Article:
Fate of a Different Kind

28 02 2008

By Jill Ettinger

The world does not need to be saved.

Earth is not in any immediate danger of disintegrating, falling into a black hole, or even being taken over by planet-eating aliens. The future of the human race (and all terrestrial creatures) is however, another story altogether.

As far as science can tell, the planets, moons and stars in our galaxy have been around longer than the human mind can rightfully perceive. Artifacts buried in ancient rock molecules and riverbeds leave hints of a planet eons before our time, but the precise truth is still a great mystery. However, we’ve come to a shared belief about the history and timeline of the Earth, even though its origins are constantly debated. Religion commingles with relics, carving out convenient stories of divination, positing the Earth as a waiting room for Heaven, or in some cases, Hell.

The human race has carried on this way since standing upright – pockets of people all around the planet diving head first into beliefs, faiths and dogma. Ghosts and spirits are dismissed as irrational hallucinations of the unfortunate and mentally unstable, while the majority of the planet submits to arbitrary Godheads conjectured thousands of years ago but still unverified.

Perhaps we’ve somehow jinxed ourselves, making communion impossible at the present time. This is highly possible if one subscribes to the tenets of most religions, where our sinful ways have led us into a time of darkness. According to them, planetary imbalances are not brought about by lack of stewardship and neglect, but rather the acts of a wrathful God.

Whatever the source of our plight is, real warnings are visible. Yet we continue to hypothesize about the “world” being in danger when the planet itself shows no signs of jeopardy. Its track record is virtually flawless – surviving millennia of transitions without falling out of orbit, losing any mass, maintaining its moon and so on. Our brief blip on the timeline however has been mostly traumatic if one is to judge our species by the effects we’ve had on other species, ecosystems and each other. Individual joy certainly exists, but as a whole our positive contributions are questionable.

While certain species tend to appear more complicated than others, all life is series of complex intricacies. Even those seemingly inanimate earth-bound objects are all part of this planet, which is intrinsically alive. If we were to view earth as a person, maybe then we begin to see how all parts work synergistically and why death – even extinction – is a necessary function for survival. Think of baby teeth, clipping fingernails, going to the bathroom and menstrual cycles. These are not viruses or diseases, but parts of our being that no longer serve the whole, or that need regeneration. And like viruses and diseases, when things are not in service to the organism, it consciously or unconsciously finds a way to remove them. This then raises the question: Are humans akin to baby teeth or a deadly virus? Regardless which description is more accurate, one thing is quite clear: we seem to be on our way out.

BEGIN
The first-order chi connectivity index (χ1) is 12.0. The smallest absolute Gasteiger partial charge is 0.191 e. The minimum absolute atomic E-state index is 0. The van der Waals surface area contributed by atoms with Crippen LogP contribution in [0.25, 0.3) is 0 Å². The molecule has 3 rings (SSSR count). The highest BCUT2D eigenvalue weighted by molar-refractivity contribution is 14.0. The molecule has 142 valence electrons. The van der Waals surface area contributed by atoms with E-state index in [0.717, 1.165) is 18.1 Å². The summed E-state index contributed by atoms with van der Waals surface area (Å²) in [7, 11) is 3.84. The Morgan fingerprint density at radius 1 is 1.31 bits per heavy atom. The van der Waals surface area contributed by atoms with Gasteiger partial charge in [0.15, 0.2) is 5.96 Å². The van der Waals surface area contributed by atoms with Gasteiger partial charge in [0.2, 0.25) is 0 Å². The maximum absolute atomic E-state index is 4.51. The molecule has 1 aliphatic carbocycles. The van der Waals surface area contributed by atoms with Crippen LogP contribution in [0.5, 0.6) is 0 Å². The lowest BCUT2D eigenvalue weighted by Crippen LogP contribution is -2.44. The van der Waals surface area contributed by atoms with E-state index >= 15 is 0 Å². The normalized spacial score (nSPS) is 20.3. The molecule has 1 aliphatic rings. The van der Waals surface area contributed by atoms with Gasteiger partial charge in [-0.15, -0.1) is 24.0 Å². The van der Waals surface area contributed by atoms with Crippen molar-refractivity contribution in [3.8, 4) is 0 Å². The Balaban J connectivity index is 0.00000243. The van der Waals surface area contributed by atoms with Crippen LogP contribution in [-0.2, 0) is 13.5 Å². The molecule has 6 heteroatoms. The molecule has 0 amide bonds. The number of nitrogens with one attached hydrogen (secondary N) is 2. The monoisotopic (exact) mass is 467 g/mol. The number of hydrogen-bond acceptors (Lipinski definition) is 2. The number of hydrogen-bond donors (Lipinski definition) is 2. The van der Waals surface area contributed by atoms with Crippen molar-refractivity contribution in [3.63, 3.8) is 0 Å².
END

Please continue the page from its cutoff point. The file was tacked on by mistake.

That we have doubled the planet’s population in forty years is quite unbelievable, but truth it is. We’re pacing ourselves to add another three billion in the next forty. Already we’re at an unsustainable number, with millions dying of starvation and treatable diseases every year. Half of the world lives in impoverished conditions, on less than $2 a day while fortunate westerners press on, many with savior complexes trying to solve all the world’s “problems” in manners one could also label as arrogant.

In the United States, countless families live paycheck to paycheck while employers fly private jets, own multiple homes, yachts, Rolls Royce’s and the like while trimming employee benefits. To each his own is a well-fitting perspective, though a lion that greedily kills all prey in the jungle will soon meet a harsh fate.

Whether lion or prey, we’re all interconnected in this upright ecosystem-in-danger. Our threatened survival is no longer unavoidable, yet still the urge remains to externalize the situation to the “earth’s problems” and not necessarily our own. Certainly the problem is on the large-side of reckoning with, which can certainly cause knee-jerk reactions and fear, but chances of the answers lying somewhere in more Cadillacs or celebrity perfumes seems unlikely.

Likewise the recent move towards mainstream greenwashing is already losing  power, washing into the fabric of our marketing security-blanket (like John Stewart announcing the Oscars were “going green” because celebrities were * walking * all the way to the podiums). One too many calls from the recycling bin leave a country full of the all too familiar excuse (and perhaps famous last words): “Someone else will do it.”

So it may be god or the devil or just plain bad management of resources that have put us in this situation. No matter, really. Perhaps we’ve been going about it all wrong. Maybe the real victory isn’t in saving anything. Maybe it’s in being amongst the last of a species like no other the Earth has ever known.




One response

2 03 2008

“Forget not that the earth delights to feel your bare feet and the winds long to play with your hair.” – Khalil Gibran

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